Jonathan Peter Schwartz, rather than dig into the Kavanaugh hearings, which other readers, including the estimable Elle Beau, have already done so well, I’d like to thank you for discussing the very important idea that politics must not be all.

In any democracy where the will of the majority becomes supreme for all matters, then a certain tyranny of the majority must almost always result, or so it seems to me.

People who are members of often-persecuted minorities (like myself as a gay man) understand this instinctively, given that our fears tend to center around the majority. For us, politics is seldom a human process for which we feel a great deal of faith or affection.

We count on those objective truths and on ideals and institutions like constitutions and courts to protect us from politics.

Totalitarian leaders often reinforce their power by creating scapegoats and turning the majority against members of disliked minorities. History is full of well known examples, so I’ll refrain from list making.

I will say, though, that the Trump Administration has been very busy rolling back legal protections for LGBTQ people. Some of us are more than just a little nervous right now. We’re working furiously politically of course, investing a lot of hope in November and in the reestablishment of a little balance.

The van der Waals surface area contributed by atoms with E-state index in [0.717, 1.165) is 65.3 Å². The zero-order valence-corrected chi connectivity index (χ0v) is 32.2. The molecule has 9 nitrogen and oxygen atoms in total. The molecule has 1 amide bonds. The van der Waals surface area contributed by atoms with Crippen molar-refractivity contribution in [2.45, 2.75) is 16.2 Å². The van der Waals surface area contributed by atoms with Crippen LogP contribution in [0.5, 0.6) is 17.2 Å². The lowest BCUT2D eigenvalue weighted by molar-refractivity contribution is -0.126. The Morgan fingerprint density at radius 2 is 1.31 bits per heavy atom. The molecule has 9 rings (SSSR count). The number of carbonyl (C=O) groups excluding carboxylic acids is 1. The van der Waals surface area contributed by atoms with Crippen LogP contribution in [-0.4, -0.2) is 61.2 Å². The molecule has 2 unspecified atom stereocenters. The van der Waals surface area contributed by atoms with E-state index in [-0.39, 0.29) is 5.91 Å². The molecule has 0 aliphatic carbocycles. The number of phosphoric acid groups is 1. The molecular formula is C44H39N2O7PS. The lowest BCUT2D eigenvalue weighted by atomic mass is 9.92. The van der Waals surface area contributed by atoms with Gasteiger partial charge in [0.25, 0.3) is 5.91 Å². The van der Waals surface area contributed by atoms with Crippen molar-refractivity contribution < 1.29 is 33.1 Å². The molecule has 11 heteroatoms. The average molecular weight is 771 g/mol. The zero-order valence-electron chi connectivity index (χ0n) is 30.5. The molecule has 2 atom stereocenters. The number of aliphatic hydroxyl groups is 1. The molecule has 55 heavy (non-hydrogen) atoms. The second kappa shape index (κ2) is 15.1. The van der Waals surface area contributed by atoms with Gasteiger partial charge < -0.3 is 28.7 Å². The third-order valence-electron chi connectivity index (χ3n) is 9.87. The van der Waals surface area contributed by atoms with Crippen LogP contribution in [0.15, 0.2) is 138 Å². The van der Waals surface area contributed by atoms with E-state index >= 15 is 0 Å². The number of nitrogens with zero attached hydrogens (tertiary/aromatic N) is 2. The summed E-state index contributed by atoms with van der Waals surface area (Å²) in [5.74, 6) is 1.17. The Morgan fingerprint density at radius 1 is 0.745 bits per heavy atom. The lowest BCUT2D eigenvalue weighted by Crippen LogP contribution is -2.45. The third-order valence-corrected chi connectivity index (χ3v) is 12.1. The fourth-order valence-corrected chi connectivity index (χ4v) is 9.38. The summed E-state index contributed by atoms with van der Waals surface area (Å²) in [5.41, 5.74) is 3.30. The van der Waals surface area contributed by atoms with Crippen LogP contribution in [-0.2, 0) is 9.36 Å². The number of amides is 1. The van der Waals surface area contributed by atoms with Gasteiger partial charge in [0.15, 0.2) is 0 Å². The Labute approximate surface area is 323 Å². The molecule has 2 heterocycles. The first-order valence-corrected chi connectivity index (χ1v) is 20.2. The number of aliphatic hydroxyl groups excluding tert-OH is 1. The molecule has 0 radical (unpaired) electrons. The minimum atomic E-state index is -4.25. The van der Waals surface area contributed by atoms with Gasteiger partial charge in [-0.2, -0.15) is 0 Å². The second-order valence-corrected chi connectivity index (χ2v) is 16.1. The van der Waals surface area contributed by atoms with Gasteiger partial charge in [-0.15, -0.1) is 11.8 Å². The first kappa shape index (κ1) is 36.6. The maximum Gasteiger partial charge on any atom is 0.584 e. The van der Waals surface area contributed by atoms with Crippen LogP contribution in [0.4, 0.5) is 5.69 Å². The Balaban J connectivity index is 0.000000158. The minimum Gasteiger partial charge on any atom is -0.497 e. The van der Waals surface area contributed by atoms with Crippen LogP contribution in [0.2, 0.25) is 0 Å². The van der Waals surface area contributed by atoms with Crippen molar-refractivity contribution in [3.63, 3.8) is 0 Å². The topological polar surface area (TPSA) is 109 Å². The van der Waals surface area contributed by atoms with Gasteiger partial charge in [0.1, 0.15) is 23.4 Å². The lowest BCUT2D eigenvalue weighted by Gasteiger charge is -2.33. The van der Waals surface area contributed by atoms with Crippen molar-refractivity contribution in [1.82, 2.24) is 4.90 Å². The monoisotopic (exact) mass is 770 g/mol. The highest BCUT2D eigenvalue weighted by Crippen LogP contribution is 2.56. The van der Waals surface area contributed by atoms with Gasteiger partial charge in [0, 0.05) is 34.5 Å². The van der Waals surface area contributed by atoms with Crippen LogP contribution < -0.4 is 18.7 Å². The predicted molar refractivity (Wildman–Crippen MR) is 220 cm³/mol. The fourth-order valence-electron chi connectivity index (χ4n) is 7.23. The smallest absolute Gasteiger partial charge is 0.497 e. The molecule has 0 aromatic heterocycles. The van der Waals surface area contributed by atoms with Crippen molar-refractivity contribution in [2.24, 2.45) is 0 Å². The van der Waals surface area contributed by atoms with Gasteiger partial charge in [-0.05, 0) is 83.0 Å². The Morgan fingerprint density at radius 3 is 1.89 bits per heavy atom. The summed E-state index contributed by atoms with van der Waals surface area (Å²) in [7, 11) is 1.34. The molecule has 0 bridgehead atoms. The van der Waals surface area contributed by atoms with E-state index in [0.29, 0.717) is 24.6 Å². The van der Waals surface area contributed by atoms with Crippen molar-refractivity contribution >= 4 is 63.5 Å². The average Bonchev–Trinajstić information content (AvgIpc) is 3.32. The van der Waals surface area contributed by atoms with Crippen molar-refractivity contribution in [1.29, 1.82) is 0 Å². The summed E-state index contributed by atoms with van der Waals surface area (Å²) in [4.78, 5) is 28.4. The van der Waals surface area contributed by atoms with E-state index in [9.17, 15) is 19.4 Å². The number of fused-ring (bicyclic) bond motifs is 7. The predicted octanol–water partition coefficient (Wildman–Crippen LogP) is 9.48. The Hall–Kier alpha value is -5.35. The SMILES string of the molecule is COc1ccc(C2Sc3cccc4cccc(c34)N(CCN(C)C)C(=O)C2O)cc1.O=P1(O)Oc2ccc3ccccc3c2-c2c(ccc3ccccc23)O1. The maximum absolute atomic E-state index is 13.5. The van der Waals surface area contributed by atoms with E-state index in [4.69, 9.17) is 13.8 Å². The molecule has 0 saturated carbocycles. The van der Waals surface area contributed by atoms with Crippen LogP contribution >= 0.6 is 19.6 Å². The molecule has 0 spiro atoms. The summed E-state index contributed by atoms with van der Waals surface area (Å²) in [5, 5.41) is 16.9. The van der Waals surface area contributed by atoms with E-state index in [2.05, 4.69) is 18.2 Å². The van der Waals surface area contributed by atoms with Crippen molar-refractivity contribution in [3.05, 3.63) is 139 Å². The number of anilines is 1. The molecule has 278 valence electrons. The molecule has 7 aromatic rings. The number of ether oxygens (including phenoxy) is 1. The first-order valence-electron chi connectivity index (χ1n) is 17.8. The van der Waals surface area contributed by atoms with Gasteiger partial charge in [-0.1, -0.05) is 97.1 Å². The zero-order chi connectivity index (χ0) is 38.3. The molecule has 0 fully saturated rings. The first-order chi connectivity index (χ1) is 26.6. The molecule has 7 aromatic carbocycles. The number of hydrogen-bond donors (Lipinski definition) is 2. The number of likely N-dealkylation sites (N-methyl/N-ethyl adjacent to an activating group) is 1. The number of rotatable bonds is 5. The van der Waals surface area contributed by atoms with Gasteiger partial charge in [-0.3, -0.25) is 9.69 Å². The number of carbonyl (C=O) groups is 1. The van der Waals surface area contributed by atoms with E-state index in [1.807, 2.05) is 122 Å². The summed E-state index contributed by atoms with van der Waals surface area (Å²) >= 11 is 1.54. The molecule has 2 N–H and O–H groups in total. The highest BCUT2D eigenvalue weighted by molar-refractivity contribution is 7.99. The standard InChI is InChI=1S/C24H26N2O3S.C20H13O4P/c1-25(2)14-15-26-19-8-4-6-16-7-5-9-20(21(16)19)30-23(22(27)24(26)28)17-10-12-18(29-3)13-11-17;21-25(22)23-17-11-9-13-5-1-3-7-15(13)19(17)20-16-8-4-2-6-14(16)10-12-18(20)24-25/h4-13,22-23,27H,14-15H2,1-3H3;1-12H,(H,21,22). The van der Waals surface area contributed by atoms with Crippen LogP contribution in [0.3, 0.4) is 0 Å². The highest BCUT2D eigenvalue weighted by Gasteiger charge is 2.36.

What’s sad for me is the apparent erosion of objectivity, and the evident creep toward totalitarianism that has overwhelmed our culture.

What’s sad is that we must rely on a political process when our objective institutions ought to be enough to protect us and keep us safe. They aren’t enough. Not with Trump and the current batch of Republicans in power.

Writer. Runner. Marine. Airman. Former LGBTQ and HIV activist. Former ActUpNY and Queer Nation. Polyglot. Middle-aged, uppity faggot.